Jay C. Brandriet
Remember those Buffalo Bills teams that went to four straight Super Bowls and lost?
The Bills run was so impactful; they came out seeming like a partial winner to me.
Let me ask the following:
IF WE GIVE A SUPER BOWL CHAMPION “100% CREDIT”, WHAT PERCENT CREDIT SHOULD THE RUNNERS- UP GET?
To attempt to answer that, we have to agree on three things.
#1- THERE IS NO CORRECT ANSWER
It’s a perception question for sure.
Every season has a story. Each fan and player would have a different experience.
We could ask the individuals on the 1988 Bengals how much of a “champion they feel like?”
Think of how the answers would vary.
One guy would say, “negative five percent. It will haunt me forever.”
Another athlete responds, “50. We were there.”
Some dude may go, “105 percent! We got screwed by the refs.”
#2- ALL 56 WORLD CHAMPIONS HAVE THE EXACT SAME VALUE
(We know the 1985 Bears would whip most teams, but every squad was the best of their respective seasons. So we give each champion “100 percent credit.”)
#3– ALL 56 RUNNERS-UP HAVE THE EXACT SAME VALUE
(We know the 18-1 Patriots were on a higher level of skill and may feel a different amount of shock. The 2000 Kerry Collins led Giants that lost to the Ravens, were pretty vanilla. Let’s treat the runners-up the same.)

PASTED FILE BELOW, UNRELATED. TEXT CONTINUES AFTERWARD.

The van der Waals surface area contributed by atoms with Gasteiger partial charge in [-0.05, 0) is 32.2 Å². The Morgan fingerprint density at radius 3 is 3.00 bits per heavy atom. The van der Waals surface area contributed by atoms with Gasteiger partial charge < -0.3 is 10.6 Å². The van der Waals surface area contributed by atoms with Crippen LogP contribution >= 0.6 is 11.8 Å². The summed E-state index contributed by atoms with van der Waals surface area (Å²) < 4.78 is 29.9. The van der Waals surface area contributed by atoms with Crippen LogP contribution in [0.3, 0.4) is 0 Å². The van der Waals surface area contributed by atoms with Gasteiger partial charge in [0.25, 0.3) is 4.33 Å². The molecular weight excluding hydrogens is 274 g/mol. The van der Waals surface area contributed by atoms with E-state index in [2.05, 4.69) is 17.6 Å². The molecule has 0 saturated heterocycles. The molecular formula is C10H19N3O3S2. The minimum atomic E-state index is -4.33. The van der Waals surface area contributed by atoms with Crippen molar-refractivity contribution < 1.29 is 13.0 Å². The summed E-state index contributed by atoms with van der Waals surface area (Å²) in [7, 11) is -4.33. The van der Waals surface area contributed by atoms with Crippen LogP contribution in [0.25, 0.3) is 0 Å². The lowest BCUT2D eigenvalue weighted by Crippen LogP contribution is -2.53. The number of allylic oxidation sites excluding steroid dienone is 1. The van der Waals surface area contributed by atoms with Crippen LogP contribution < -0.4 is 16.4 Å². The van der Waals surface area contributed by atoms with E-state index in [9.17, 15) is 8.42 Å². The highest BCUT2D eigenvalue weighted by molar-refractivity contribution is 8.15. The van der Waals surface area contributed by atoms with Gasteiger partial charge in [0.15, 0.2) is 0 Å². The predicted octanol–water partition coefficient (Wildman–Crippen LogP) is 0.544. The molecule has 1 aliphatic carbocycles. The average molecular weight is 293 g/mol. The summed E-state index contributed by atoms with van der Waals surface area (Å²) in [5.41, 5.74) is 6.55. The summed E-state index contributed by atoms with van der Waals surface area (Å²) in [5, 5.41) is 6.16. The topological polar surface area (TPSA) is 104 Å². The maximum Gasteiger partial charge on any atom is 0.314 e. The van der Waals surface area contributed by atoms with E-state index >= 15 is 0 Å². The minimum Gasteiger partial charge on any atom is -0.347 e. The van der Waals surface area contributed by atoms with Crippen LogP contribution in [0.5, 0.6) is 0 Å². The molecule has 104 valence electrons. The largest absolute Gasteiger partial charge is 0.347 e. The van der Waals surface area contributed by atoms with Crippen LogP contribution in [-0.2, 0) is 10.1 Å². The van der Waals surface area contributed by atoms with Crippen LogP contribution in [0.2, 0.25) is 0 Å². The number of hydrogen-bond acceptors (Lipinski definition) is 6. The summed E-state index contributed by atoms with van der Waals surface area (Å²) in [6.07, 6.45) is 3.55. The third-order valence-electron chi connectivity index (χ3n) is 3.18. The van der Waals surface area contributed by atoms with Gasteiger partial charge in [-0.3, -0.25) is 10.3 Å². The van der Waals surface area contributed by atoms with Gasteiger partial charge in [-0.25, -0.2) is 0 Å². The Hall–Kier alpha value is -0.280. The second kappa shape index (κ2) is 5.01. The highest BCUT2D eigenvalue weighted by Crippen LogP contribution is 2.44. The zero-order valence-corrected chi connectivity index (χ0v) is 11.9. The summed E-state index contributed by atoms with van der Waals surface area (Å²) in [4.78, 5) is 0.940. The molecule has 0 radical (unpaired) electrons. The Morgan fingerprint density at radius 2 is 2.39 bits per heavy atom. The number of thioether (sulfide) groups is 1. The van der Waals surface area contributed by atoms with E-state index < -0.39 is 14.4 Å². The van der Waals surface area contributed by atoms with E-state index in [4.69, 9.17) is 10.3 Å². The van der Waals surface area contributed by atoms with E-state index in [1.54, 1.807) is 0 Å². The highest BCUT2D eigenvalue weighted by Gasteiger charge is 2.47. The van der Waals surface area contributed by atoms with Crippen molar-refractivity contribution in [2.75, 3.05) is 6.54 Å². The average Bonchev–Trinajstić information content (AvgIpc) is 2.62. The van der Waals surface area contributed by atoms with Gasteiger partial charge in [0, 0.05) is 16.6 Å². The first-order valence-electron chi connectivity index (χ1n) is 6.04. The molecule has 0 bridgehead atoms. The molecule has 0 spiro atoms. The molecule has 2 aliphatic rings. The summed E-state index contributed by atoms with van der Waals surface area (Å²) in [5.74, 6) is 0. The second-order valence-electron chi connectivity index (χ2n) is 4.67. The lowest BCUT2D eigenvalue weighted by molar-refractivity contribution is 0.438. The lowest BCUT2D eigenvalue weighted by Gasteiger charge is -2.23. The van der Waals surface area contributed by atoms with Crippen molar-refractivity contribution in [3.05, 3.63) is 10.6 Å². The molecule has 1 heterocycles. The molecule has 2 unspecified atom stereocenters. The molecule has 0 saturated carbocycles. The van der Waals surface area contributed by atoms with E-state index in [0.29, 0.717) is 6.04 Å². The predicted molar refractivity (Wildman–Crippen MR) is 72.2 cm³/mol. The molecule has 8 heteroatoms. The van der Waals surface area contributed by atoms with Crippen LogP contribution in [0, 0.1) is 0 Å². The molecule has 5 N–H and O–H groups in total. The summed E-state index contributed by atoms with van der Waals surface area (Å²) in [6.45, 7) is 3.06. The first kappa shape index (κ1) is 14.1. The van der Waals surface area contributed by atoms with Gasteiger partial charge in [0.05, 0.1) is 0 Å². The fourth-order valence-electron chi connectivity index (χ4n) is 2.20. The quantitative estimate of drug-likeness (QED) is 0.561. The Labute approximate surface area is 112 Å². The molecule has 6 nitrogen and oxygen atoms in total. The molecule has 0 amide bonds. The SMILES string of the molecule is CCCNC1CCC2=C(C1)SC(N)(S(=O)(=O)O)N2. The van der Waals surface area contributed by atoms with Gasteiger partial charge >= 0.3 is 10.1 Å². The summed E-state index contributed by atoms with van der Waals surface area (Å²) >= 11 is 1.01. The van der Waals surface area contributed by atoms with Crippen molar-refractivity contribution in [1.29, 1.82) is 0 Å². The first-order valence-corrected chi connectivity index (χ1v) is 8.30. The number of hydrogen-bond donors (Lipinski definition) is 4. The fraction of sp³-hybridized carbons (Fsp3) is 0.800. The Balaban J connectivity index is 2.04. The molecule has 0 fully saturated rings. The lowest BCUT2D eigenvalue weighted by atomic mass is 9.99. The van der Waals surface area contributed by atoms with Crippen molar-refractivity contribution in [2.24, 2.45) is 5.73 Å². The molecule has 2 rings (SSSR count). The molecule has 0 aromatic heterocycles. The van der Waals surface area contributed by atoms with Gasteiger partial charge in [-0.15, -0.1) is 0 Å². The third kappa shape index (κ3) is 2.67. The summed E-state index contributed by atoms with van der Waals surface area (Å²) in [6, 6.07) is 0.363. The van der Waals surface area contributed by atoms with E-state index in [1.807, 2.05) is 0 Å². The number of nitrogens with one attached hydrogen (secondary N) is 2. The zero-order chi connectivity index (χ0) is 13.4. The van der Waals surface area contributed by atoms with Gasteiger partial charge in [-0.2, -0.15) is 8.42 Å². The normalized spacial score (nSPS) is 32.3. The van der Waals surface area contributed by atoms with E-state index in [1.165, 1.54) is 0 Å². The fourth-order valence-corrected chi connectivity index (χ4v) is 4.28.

THE PAIN OF SECOND PLACE
“Second place is the first loser.” (Dale Earnhardt)
“I couldn’t imagine losing THAT game.” (Terry Bradshaw on the Super Bowl)
Initially? I get it. Losing at the top, could feel like the bottom.
THE IMPORTANCE OF SECOND PLACE
Every champion needed a dance partner.
They couldn’t claim their rightful place in history without a quality victim.
There’s something sports romantic about those that made it to the biggest stage and failed.
They were already named the champion of one half of the National Football League.
The franchise has been presented a major trophy.
Even for a short time, these men partied.
The 1970’s Steelers wouldn’t be quite as legit without taking out the Landry/Staubach Cowboy’s twice.
How big of hill did the 2017 Falcons create (28-3) for the Patriots to make the greatest comeback?
I’m looking at it from seeing the games results from a “several years later” point of view.
The two common answers I hear from fans is either, “0 or 50 percent.”
I’ve always had my own specific spin on it.
Super Bowl losers feel like “22 percent of a champion.”
Jay C. Brandriet